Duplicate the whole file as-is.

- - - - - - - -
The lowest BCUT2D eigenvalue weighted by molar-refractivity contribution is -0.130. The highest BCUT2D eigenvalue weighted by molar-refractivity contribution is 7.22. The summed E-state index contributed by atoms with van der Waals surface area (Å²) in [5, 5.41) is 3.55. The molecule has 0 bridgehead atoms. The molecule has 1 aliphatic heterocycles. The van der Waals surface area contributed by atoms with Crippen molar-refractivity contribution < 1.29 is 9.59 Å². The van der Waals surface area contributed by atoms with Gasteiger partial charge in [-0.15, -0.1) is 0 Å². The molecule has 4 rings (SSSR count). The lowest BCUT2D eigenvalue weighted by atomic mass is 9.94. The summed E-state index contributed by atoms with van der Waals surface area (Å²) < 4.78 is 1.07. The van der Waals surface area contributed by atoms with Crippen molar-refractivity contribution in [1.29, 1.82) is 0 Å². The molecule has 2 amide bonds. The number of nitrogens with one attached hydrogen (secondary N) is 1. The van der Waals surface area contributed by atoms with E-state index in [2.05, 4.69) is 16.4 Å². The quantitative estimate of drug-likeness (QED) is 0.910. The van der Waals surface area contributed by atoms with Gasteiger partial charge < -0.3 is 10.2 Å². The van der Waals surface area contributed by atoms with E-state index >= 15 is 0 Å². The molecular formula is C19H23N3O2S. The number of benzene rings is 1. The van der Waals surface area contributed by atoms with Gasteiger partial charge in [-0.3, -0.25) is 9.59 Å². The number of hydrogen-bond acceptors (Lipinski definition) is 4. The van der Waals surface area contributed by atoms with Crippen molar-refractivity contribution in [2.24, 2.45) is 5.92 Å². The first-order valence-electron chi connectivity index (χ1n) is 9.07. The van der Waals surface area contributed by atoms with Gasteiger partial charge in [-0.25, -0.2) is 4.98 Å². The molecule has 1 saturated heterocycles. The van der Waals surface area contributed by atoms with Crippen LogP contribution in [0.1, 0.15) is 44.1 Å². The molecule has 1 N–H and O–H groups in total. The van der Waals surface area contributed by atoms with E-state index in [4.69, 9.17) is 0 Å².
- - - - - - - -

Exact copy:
The lowest BCUT2D eigenvalue weighted by molar-refractivity contribution is -0.130. The highest BCUT2D eigenvalue weighted by molar-refractivity contribution is 7.22. The summed E-state index contributed by atoms with van der Waals surface area (Å²) in [5, 5.41) is 3.55. The molecule has 0 bridgehead atoms. The molecule has 1 aliphatic heterocycles. The van der Waals surface area contributed by atoms with Crippen molar-refractivity contribution < 1.29 is 9.59 Å². The van der Waals surface area contributed by atoms with Gasteiger partial charge in [-0.15, -0.1) is 0 Å². The molecule has 4 rings (SSSR count). The lowest BCUT2D eigenvalue weighted by atomic mass is 9.94. The summed E-state index contributed by atoms with van der Waals surface area (Å²) < 4.78 is 1.07. The van der Waals surface area contributed by atoms with Crippen molar-refractivity contribution in [1.29, 1.82) is 0 Å². The molecule has 2 amide bonds. The number of nitrogens with one attached hydrogen (secondary N) is 1. The van der Waals surface area contributed by atoms with E-state index in [2.05, 4.69) is 16.4 Å². The quantitative estimate of drug-likeness (QED) is 0.910. The van der Waals surface area contributed by atoms with Gasteiger partial charge < -0.3 is 10.2 Å². The van der Waals surface area contributed by atoms with E-state index >= 15 is 0 Å². The molecular formula is C19H23N3O2S. The number of benzene rings is 1. The van der Waals surface area contributed by atoms with Gasteiger partial charge in [-0.3, -0.25) is 9.59 Å². The number of hydrogen-bond acceptors (Lipinski definition) is 4. The van der Waals surface area contributed by atoms with Crippen molar-refractivity contribution in [2.24, 2.45) is 5.92 Å². The first-order valence-electron chi connectivity index (χ1n) is 9.07. The van der Waals surface area contributed by atoms with Gasteiger partial charge in [-0.25, -0.2) is 4.98 Å². The molecule has 1 saturated heterocycles. The van der Waals surface area contributed by atoms with Crippen LogP contribution in [0.1, 0.15) is 44.1 Å². The molecule has 1 N–H and O–H groups in total. The van der Waals surface area contributed by atoms with E-state index in [4.69, 9.17) is 0 Å².